1. (Arthur) Neville,1869–1940, British statesman: prime minister 1937–40.
  2. Joseph,1836–1914, British statesman (father of Sir Austen and Neville Chamberlain).
  3. Sir (Joseph) Austen,1863–1937, British statesman: Nobel Peace Prize 1925.
  4. Owen,1920–2006, U.S. physicist: Nobel Prize 1959.
  5. Wilt(on Norman)Wilt the Stilt, 1936–1999, U.S. basketball player. Unabridged Based on the Random House Unabridged Dictionary, © Random House, Inc. 2018

British Dictionary definitions for neville chamberlain


  1. an officer who manages the household of a king
  2. the steward of a nobleman or landowner
  3. the treasurer of a municipal corporation
Derived Formschamberlainship, noun

Word Origin for chamberlain

C13: from Old French chamberlayn, of Frankish origin; related to Old High German chamarling chamberlain, Latin camera chamber


  1. Sir (Joseph) Austen. 1863–1937, British Conservative statesman; foreign secretary (1924–29); awarded a Nobel peace prize for his negotiation of the Locarno Pact (1925)
  2. his father, Joseph. 1836–1914, British statesman; originally a Liberal, he resigned in 1886 over Home Rule for Ireland and became leader of the Liberal Unionists; a leading advocate of preferential trading agreements with members of the British Empire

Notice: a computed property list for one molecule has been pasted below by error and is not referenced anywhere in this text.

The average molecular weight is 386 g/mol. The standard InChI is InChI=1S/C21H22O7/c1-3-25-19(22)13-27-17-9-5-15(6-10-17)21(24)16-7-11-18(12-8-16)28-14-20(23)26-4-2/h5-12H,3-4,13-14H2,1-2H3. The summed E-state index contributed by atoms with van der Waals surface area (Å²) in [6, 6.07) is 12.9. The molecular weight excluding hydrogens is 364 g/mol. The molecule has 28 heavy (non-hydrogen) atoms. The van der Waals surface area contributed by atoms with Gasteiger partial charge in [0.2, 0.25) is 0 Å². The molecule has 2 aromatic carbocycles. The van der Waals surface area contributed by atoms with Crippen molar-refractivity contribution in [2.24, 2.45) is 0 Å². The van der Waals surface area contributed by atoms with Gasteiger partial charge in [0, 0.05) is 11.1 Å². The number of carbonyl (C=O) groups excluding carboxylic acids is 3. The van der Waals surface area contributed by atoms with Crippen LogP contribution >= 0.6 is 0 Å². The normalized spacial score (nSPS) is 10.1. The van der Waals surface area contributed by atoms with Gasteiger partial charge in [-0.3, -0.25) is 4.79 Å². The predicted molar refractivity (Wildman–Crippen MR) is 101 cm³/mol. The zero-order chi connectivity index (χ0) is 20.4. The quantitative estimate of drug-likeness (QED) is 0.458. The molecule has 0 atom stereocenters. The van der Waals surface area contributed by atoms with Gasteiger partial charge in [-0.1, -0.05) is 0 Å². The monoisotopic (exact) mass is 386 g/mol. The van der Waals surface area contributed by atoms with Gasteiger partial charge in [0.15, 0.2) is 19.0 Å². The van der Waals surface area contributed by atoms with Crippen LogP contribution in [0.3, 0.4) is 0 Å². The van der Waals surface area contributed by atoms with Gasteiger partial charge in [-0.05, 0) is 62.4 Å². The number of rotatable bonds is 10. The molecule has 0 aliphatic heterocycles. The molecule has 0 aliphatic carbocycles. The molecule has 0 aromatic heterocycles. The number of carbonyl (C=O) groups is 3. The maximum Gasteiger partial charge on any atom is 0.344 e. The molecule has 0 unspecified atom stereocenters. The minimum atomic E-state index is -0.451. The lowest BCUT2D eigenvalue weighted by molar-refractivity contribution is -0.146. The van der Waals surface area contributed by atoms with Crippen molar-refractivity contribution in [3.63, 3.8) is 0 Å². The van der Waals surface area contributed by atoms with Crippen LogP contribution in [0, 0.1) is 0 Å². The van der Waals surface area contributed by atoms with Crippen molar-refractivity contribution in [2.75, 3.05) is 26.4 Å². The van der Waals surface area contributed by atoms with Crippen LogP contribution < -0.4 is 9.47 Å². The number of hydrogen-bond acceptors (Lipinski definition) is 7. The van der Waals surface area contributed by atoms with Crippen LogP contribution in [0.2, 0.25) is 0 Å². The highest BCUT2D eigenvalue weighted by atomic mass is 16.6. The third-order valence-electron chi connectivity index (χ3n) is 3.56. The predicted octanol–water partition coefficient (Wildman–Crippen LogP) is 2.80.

3. his son, (Arthur) Neville. 1869–1940, British Conservative statesman; prime minister (1937–40): pursued a policy of appeasement towards Germany; following the German invasion of Poland, he declared war on Germany on Sept 3, 1939
  4. Owen. 1920–2006, US physicist, who discovered the antiproton. Nobel prize for physics jointly with Emilio Segré 1959
Collins English Dictionary - Complete & Unabridged 2012 Digital Edition © William Collins Sons & Co. Ltd. 1979, 1986 © HarperCollins Publishers 1998, 2000, 2003, 2005, 2006, 2007, 2009, 2012

Word Origin and History for neville chamberlain



early 13c., from Old French chamberlenc "chamberlain, steward, treasurer" (Modern French chambellan), from a Germanic source (perhaps Frankish *kamerling; cf. Old High German chamarling, German Kämmerling), from Latin camera "chamber, room" (see camera) + Germanic diminutive suffix -ling.

Online Etymology Dictionary, © 2010 Douglas Harper